The nursing graduates remain a unique group among Big Red alumni. For one thing, their population is overwhelmingly female: just 47 men earned degrees, all in the school’s final decade.

The nurses’ residence library and lounge
The nurses’ residence library and lounge.

And only a small number of nursing alums spent their first two years of college on the Ithaca campus—meaning that most earned bachelor’s degrees from Cornell without ever studying on the Hill.

Their unique educational path gave the nursing students a solid academic background before launching them into clinical training at a renowned hospital that was part of the University’s growing medical campus.

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Doris Glick ’66, taking a break in her room in the nurses’ residence, fall 1963
Doris Glick ’66 in her room. (Provided)

“You go through certain rites of passage,” observes Mary Belmont ’71, who has begun a planned series of nonfiction books for young readers highlighting some of the school’s early alumni. “Maybe it’s witnessing the birth of a baby, or it’s the first time you’ve seen someone die. I think those experiences bind us together as nurses.”

In addition to sharing a course of study, most students lived together in the residence on York Avenue.

The building also housed working nurses—and, for a time, even the school’s dean.

For many years, the students wore classic nursing caps and uniforms, though hemlines rose over the decades.

Per longstanding tradition, seniors would mark the completion of their studies by tossing their uniform shoes into the East River.

“You graduated with the PhDs and the medical students, and the ceremony was on the front lawn of the hospital,” recalls Lubansky, who went on to earn a doctorate in nursing from SUNY and is now both an advanced practice nurse in primary care and an assistant professor at Weill Cornell Medicine.

“It was quite grand and wonderful.”

Community outreach comprised a significant part of the training.

In addition to their hospital rounds, students traveled to underserved communities in all five boroughs for public health rotations.

Student nurses Stasi Lubansky ’78, left, and Eleanor Lannen Koo ’78 in their apartment
Stasi Lubansky ’78 (left) and Eleanor Lannen Koo ’78 in their apartment. (Provided)

They made home visits, assessed patients, reported diagnoses to clinicians, and educated families at neighborhood health centers.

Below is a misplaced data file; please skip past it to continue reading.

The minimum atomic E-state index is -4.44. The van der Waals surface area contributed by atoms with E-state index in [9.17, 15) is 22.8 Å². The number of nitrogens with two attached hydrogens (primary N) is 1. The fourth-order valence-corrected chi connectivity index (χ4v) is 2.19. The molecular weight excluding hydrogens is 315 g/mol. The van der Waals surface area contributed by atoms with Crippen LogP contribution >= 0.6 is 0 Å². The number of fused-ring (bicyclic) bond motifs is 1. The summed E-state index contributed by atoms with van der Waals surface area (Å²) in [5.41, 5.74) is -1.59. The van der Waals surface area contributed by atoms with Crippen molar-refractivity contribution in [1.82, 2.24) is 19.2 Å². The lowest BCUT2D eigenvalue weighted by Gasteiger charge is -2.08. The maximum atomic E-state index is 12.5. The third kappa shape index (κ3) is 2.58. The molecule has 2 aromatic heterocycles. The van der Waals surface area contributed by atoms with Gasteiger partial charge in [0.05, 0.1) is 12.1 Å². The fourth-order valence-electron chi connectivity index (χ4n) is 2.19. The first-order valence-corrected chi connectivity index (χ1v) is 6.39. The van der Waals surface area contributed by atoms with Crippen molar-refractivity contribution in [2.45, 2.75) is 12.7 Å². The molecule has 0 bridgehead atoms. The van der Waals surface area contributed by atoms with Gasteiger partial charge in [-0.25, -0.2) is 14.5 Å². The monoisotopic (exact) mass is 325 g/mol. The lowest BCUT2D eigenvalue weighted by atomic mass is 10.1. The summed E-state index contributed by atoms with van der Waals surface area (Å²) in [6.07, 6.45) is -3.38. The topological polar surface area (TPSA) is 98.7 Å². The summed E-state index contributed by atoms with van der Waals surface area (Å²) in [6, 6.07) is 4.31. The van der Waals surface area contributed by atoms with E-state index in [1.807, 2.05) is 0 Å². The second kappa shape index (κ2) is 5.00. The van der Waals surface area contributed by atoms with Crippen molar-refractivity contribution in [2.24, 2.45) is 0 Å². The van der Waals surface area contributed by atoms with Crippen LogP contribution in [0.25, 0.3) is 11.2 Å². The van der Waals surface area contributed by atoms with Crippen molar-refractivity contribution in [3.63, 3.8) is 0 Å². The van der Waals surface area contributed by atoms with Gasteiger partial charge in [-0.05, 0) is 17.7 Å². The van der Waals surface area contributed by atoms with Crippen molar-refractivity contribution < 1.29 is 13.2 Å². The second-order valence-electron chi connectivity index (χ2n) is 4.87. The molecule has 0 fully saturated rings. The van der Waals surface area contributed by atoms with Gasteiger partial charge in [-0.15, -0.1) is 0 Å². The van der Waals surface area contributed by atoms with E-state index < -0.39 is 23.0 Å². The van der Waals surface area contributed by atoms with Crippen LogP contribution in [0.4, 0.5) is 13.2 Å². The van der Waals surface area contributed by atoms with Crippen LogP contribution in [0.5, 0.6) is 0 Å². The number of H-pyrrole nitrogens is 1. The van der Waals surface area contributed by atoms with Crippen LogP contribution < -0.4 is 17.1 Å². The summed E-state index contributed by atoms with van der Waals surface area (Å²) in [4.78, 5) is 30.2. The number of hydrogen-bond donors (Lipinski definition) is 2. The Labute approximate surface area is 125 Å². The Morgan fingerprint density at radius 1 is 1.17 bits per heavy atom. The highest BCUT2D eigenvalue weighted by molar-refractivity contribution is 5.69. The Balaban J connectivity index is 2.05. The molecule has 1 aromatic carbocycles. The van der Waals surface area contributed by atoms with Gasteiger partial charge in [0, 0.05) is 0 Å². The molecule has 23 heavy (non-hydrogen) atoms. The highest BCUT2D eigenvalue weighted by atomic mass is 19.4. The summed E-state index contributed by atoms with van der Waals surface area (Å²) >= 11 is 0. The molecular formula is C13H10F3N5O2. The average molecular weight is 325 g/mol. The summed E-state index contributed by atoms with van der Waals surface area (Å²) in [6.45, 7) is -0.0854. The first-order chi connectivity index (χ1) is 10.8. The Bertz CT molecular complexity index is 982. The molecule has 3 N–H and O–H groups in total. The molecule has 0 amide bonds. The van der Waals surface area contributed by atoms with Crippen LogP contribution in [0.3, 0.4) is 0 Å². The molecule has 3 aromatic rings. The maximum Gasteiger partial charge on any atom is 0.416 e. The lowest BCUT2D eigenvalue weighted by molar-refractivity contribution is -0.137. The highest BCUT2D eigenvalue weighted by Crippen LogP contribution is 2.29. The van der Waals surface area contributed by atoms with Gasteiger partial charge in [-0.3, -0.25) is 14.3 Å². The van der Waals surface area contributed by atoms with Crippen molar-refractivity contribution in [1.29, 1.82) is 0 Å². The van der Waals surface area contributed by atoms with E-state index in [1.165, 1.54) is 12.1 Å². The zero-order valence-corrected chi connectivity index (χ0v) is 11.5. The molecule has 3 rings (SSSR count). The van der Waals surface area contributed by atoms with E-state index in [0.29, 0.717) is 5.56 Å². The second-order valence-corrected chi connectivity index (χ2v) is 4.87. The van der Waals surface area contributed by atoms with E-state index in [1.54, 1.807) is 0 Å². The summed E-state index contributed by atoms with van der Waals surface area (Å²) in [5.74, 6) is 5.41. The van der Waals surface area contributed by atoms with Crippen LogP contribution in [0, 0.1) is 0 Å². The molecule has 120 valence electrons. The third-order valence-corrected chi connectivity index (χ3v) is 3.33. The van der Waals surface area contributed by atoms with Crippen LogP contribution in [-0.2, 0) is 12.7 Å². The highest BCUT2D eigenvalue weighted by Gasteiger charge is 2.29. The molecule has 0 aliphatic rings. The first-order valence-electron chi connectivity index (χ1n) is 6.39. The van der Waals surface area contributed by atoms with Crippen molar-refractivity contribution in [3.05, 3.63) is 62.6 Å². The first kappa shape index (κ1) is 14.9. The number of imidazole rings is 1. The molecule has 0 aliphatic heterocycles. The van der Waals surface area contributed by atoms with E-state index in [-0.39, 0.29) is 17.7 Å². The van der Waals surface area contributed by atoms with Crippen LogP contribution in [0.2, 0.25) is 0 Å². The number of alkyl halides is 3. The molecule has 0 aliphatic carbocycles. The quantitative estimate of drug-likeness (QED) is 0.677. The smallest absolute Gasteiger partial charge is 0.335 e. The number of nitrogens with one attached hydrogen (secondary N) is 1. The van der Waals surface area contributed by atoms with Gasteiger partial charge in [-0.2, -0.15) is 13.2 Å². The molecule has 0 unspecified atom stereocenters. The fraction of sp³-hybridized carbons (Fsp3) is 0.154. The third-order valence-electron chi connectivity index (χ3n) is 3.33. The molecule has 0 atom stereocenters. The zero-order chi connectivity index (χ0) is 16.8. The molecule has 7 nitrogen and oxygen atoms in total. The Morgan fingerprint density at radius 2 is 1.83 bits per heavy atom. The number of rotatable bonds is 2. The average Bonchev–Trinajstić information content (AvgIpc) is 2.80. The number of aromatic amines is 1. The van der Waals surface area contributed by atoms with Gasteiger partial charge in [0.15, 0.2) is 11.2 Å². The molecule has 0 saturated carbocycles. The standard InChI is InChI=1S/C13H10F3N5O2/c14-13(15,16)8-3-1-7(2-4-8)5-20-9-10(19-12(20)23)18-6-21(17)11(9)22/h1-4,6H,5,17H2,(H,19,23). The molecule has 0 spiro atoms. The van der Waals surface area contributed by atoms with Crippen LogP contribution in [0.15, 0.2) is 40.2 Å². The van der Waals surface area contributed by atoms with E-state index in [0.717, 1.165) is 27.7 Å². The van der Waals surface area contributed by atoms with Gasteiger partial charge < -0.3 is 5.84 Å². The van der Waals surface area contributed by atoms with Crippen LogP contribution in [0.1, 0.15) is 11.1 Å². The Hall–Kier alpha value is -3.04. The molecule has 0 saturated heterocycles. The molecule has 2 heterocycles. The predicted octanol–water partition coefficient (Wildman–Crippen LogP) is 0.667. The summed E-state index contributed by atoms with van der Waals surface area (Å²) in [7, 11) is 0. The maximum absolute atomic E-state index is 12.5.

Ina Goldberg ’76 vividly remembers receiving enthusiastic welcomes from residents, with calls of “The nurses are coming!”

“We were students,” she says, “but we represented healthcare for them.”

We rotated through all of the different services to get that solid base of training.

Grace Allman Burke ’64

Goldberg’s class was among the last to earn degrees from the school, which endured financial struggles, especially in its final decade.

Lacking a large endowment, it faced numerous challenges including new federal insurance regulations that severely curtailed hospital reimbursements for nursing education.

In recent decades, nursing alumni have come together to share the school’s legacy and impact, as well as their own stories.

In 2007, an alumni group published a book it commissioned, Go, And Do Thou Likewise: A History of Cornell University–New York Hospital School of Nursing, 1877–1979.

It offers an overview of the institution’s century-long impact, some of its notable graduates, and the evolution of nursing education in New York State.

Taking a closer look in anatomy class
In anatomy class.

“As trailblazers at the beginning of modern nursing, the [school’s] graduates spread their mission around the world to raise education standards and improve the quality of patient-care services,” the book notes. “Throughout the years, nursing students were exposed to a rich laboratory in an institution that evolved into a famous academic medical center, dedicated to innovation and scientific discovery.”

Linda Vecchiotti Saal ’71, the alumni association’s president, long worked at NewYork-Presbyterian’s Department of Nursing as program director for continuing education and affiliations.